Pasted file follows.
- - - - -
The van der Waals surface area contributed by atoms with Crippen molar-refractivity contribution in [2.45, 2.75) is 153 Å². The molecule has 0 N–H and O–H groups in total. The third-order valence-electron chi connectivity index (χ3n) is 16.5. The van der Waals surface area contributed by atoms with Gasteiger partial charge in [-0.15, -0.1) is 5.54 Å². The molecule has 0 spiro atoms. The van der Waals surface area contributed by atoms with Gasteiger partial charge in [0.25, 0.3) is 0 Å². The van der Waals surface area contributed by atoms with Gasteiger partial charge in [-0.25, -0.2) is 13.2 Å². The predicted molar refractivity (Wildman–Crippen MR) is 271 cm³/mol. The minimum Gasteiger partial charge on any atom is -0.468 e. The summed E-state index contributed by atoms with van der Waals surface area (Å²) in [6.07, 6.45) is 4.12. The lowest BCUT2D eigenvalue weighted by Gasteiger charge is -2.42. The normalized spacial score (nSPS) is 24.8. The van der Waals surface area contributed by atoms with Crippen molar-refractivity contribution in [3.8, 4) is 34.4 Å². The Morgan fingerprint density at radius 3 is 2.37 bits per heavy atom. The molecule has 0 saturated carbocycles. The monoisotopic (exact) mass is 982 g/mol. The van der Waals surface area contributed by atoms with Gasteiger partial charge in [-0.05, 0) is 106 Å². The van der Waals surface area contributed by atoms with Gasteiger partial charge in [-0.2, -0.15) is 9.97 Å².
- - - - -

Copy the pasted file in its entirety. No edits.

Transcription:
The van der Waals surface area contributed by atoms with Crippen molar-refractivity contribution in [2.45, 2.75) is 153 Å². The molecule has 0 N–H and O–H groups in total. The third-order valence-electron chi connectivity index (χ3n) is 16.5. The van der Waals surface area contributed by atoms with Gasteiger partial charge in [-0.15, -0.1) is 5.54 Å². The molecule has 0 spiro atoms. The van der Waals surface area contributed by atoms with Gasteiger partial charge in [0.25, 0.3) is 0 Å². The van der Waals surface area contributed by atoms with Gasteiger partial charge in [-0.25, -0.2) is 13.2 Å². The predicted molar refractivity (Wildman–Crippen MR) is 271 cm³/mol. The minimum Gasteiger partial charge on any atom is -0.468 e. The summed E-state index contributed by atoms with van der Waals surface area (Å²) in [6.07, 6.45) is 4.12. The lowest BCUT2D eigenvalue weighted by Gasteiger charge is -2.42. The normalized spacial score (nSPS) is 24.8. The van der Waals surface area contributed by atoms with Crippen molar-refractivity contribution in [3.8, 4) is 34.4 Å². The Morgan fingerprint density at radius 3 is 2.37 bits per heavy atom. The molecule has 0 saturated carbocycles. The monoisotopic (exact) mass is 982 g/mol. The van der Waals surface area contributed by atoms with Gasteiger partial charge in [-0.05, 0) is 106 Å². The van der Waals surface area contributed by atoms with Gasteiger partial charge in [-0.2, -0.15) is 9.97 Å².